From GAMEO
Jump to: navigation, search
[unchecked revision][checked revision]
(CSV import - 20130816)
 
(CSV import - 20130820)
 
Line 1: Line 1:
Land shortage led the [[Old Colony Mennonites|Old Colony Mennonites]] of the [[Durango (Nuevo Ideál) Colony (Durango, Mexico)|Durango Colony]] at Nuevo Ideal, [[Durango (Mexico)|Durango State]], [[Mexico|Mexico]], to look for new tracts of land in the early 1980s. A number of states made offers, but always problems with "ejido " lands (communal land destined to be cultivated by landless Mexicans) loomed on the horizon. When in 1983 the State of Campeche offered several thousand hectares and conditions seemed favorable, the mother colony in Durango decided to buy the land. Immediately settlement began with 88 families near the town of Hopelchen. By 1987 the new colony had 737 inhabitants, of which 211 were church members. Six schools, with as many teachers, were in operation. Two of them also served as meetinghouses for Sunday morning worship services.
+
Land shortage led the [[Old Colony Mennonites|Old Colony Mennonites]] of the [[Durango (Nuevo Ideál) Colony (Durango, Mexico)|Durango Colony]] at Nuevo Ideal, [[Durango (Mexico)|Durango State]], [[Mexico|Mexico]], to look for new tracts of land in the early 1980s. A number of states made offers, but always problems with "ejido " lands (communal land destined to be cultivated by landless Mexicans) loomed on the horizon. When in 1983 the State of Campeche offered several thousand hectares and conditions seemed favorable, the mother colony in Durango decided to buy the land. Immediately settlement began with 88 families near the town of Hopelchen. By 1987 the new colony had 737 inhabitants, of which 211 were church members. Six schools, with as many teachers, were in operation. Two of them also served as meetinghouses for Sunday morning worship services.
  
 
The two colonies in [[Zacatecas Colonies (La Batea, La Honda, Campeche, Mexico)|Zacatecas State]], La Batea and La Honda, also had daughter colonies in Campeche, the former consisting of about 30 families, adjacent to the "Durango" colony; the latter, consisting of ca. 40 families and located 50 km. (30 mi.) to the southeast. The La Honda colony, begun in 1987, was optimistic about the choice of terrain and more families were expected to follow.
 
The two colonies in [[Zacatecas Colonies (La Batea, La Honda, Campeche, Mexico)|Zacatecas State]], La Batea and La Honda, also had daughter colonies in Campeche, the former consisting of about 30 families, adjacent to the "Durango" colony; the latter, consisting of ca. 40 families and located 50 km. (30 mi.) to the southeast. The La Honda colony, begun in 1987, was optimistic about the choice of terrain and more families were expected to follow.
  
 
In all colonies High and Low German only were used in church and school. Agriculture, with accommodations to the regional climatic and soil conditions, was the main occupation.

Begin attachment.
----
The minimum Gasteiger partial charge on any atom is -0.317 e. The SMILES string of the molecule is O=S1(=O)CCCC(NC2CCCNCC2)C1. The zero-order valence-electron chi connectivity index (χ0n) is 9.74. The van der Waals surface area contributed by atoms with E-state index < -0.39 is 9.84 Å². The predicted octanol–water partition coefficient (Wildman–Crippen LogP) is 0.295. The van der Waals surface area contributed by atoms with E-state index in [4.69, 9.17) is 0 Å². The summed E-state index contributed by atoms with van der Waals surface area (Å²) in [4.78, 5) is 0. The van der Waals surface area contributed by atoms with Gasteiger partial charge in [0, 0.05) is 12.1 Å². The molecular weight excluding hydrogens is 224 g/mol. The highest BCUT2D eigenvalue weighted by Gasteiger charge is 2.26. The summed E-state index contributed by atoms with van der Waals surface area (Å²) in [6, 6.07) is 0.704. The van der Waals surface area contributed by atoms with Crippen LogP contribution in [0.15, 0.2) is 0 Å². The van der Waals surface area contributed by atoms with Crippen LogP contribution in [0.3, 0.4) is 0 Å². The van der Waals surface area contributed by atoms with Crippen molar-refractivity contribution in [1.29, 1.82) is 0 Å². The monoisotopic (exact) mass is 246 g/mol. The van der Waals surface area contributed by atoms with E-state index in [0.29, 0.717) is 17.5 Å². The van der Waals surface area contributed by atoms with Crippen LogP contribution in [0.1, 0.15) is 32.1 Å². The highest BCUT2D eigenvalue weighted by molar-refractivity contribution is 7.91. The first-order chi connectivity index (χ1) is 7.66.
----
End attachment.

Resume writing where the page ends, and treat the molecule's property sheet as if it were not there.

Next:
In all colonies High and Low German only were used in church and school. Agriculture, with accommodations to the regional climatic and soil conditions, was the main occupation.
 
 
 
{{GAMEO_footer|hp=Vol. 5, p. 118|date=1987|a1_last=Ens|a1_first=Helen|a2_last= |a2_first= }}
 
{{GAMEO_footer|hp=Vol. 5, p. 118|date=1987|a1_last=Ens|a1_first=Helen|a2_last= |a2_first= }}

Latest revision as of 19:39, 20 August 2013

Land shortage led the Old Colony Mennonites of the Durango Colony at Nuevo Ideal, Durango State, Mexico, to look for new tracts of land in the early 1980s. A number of states made offers, but always problems with "ejido " lands (communal land destined to be cultivated by landless Mexicans) loomed on the horizon. When in 1983 the State of Campeche offered several thousand hectares and conditions seemed favorable, the mother colony in Durango decided to buy the land. Immediately settlement began with 88 families near the town of Hopelchen. By 1987 the new colony had 737 inhabitants, of which 211 were church members. Six schools, with as many teachers, were in operation. Two of them also served as meetinghouses for Sunday morning worship services.

The two colonies in Zacatecas State, La Batea and La Honda, also had daughter colonies in Campeche, the former consisting of about 30 families, adjacent to the "Durango" colony; the latter, consisting of ca. 40 families and located 50 km. (30 mi.) to the southeast. The La Honda colony, begun in 1987, was optimistic about the choice of terrain and more families were expected to follow.

In all colonies High and Low German only were used in church and school. Agriculture, with accommodations to the regional climatic and soil conditions, was the main occupation.


Author(s) Helen Ens
Date Published 1987


[edit] Cite This Article

MLA style

Ens, Helen. "Campeche Colonies (Campeche, Mexico)." Global Anabaptist Mennonite Encyclopedia Online. 1987. Web. 24 Jul 2014. http://gameo.org/index.php?title=Campeche_Colonies_(Campeche,_Mexico)&oldid=86490.

APA style

Ens, Helen. (1987). Campeche Colonies (Campeche, Mexico). Global Anabaptist Mennonite Encyclopedia Online. Retrieved 24 July 2014, from http://gameo.org/index.php?title=Campeche_Colonies_(Campeche,_Mexico)&oldid=86490.




Hpbuttns.gif
Adapted by permission of Herald Press, Harrisonburg, Virginia, and Waterloo, Ontario, from Mennonite Encyclopedia, Vol. 5, p. 118. All rights reserved. For information on ordering the encyclopedia visit the Herald Press website.


©1996-2014 by the Global Anabaptist Mennonite Encyclopedia Online. All rights reserved.